By Mike Kastner, NTEA Managing Director
This article was published in the February 2019 edition of NTEA News.
The new Congress was sworn in Jan. 3, 2019, amidst a partial federal government shutdown left over from the end of 2018. Hopefully, this discord is not an indication of things to come in Washington, but it will require a good deal of effort to make progress over the next two years.
The new Congress is split with the Senate in Republican hands and the House controlled by the Democrats. Last year, Republicans controlled both chambers — but Congress was still somewhat divided, as passing controversial legislation in the Senate requires 60 votes, and Republicans did not (and still don’t) have that majority.
One significant difference this year in the House will involve committee work. The committees will now be chaired and staffed by Democrats, and there will likely be noteworthy hearing activity on topics such as motor vehicle safety and the environment.
With control of the House, each committee will have a Democratic majority. As such, if they hold to party line votes, legislation can be moved out of committee. If majority leadership agrees with the committee, action floor votes can be scheduled, and if the party line holds, bills can be passed by the House.
Given the checks and balances structure, the Senate may spend time reviewing actions taken by the House. While this system is good, it can make progress difficult to achieve when the two chambers have differing views.
Infrastructure may be an area of agreement, as both parties and the White House have publicly stated their support for taking action.
The U.S. road system is in dire need of repair and new construction, but ways to fund and accomplish this goal are up in the air.
NTEA is keenly interested in the infrastructure reform debate for multiple reasons. First, quality roads help the economy function more efficiently. Second, many work truck industry companies produce and supply the trucks and equipment necessary to build and maintain the road system.
Third, the 12 percent Federal Excise Tax (FET) on heavy trucks partially funds infrastructure spending.
The Association has been at the forefront of the movement to repeal and replace FET, which is a complex and arcane tax (originally created to help pay for World War I) levied on primarily domestic manufactured trucks and truck bodies. It’s an unstable revenue source for highway spending and serves to delay the purchase of new, safer and cleaner trucks.
Last year, FET repeal legislation was introduced in the House and Senate. The House bill garnered support of 27 members of Congress. These bills will need to be reintroduced in the new Congress, but it’s a good base of support from which to start.
An issue that began percolating last year involved motor vehicle emissions and the disconnect between federal and California regulations.
In the 1960s, Congress provided California the ability to effectively implement its own motor vehicle emission standards. This was done in recognition of the state’s unique air quality issues and is carried out via an Environmental Protection Agency (EPA) waiver process. By law, EPA must grant the waiver if the California regulation would be “at least as protective of public health and welfare” as the federal regulation and if California needs such standards to meet compelling and extraordinary conditions.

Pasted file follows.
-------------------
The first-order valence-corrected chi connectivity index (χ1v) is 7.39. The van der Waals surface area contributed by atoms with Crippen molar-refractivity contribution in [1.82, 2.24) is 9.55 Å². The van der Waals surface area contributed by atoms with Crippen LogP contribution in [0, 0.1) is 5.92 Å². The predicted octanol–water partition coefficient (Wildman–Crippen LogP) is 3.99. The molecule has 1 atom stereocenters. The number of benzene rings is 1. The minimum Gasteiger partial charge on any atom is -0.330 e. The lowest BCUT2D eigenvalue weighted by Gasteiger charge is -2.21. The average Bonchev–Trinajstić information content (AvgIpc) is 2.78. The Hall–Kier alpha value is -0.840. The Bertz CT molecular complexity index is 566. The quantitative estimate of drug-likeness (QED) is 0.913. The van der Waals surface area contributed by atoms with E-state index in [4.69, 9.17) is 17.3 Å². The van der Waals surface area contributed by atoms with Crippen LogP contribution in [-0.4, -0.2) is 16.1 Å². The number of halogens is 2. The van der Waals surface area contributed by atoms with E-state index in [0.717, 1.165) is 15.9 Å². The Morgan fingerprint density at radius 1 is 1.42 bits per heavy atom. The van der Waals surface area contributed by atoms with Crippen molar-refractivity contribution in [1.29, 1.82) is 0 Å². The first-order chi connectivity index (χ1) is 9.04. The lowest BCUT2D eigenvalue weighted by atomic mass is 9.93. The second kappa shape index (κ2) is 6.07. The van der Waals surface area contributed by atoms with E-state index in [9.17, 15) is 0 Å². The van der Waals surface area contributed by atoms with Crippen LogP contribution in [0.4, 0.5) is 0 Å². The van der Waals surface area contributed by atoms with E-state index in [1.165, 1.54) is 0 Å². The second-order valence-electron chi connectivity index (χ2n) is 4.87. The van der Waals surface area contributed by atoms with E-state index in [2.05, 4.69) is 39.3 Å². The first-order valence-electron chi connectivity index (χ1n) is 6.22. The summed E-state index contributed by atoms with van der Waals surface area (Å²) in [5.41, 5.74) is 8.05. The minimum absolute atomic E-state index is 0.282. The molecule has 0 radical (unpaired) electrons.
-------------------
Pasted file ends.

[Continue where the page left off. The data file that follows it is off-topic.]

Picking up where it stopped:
In light of California’s actions on the recent Phase 2 greenhouse gas emission regulations and other expected upcoming standards, some in the current administration have questioned the appropriateness of the California waiver. In 2018 discussions with EPA officials, they made clear their strong preference for one national standard. They stopped short of saying they would refuse to grant, or would rescind, California waivers in order to secure a single standard, but have not said they wouldn’t take those actions.
If EPA, controlled by the White House, is determined to seek a single set of federal emission standards, it could refuse a California waiver request or rescind an existing one — which clearly leads to a court battle. On the other hand, Congress (now divided) could repeal the California waiver language in Clean Air Act, which seems unlikely and liable to end up in court if it ever happened.
The next two years in Congress, which lead to another presidential election, could be contentious regarding environmental issues.
Motor vehicle safety
Motor vehicle safety jurisdiction is shared by Congress and the Administration. Congress can pass laws directing National Highway Traffic Safety Administration (NHTSA) to implement regulations addressing motor vehicle safety. Similarly, NHTSA can implement regulations of its own accord.
NHTSA has been pretty quiet the last couple of years — potentially partially due to a void in management. Two years into the presidential administration, it still lacks an administrator. One has been nominated but partisan politics prevented the Senate from confirmation. This has nothing to do with the particular individual, as numerous nominees at other agencies still await confirmation as well. It’s hoped the Senate will address this personnel issue in the new Congress. On the House side, with a change in the majority and committee control, there will likely be more proactive progress this year regarding motor vehicle safety.
For more legislative and regulatory information, visit ntea.com/advocacy.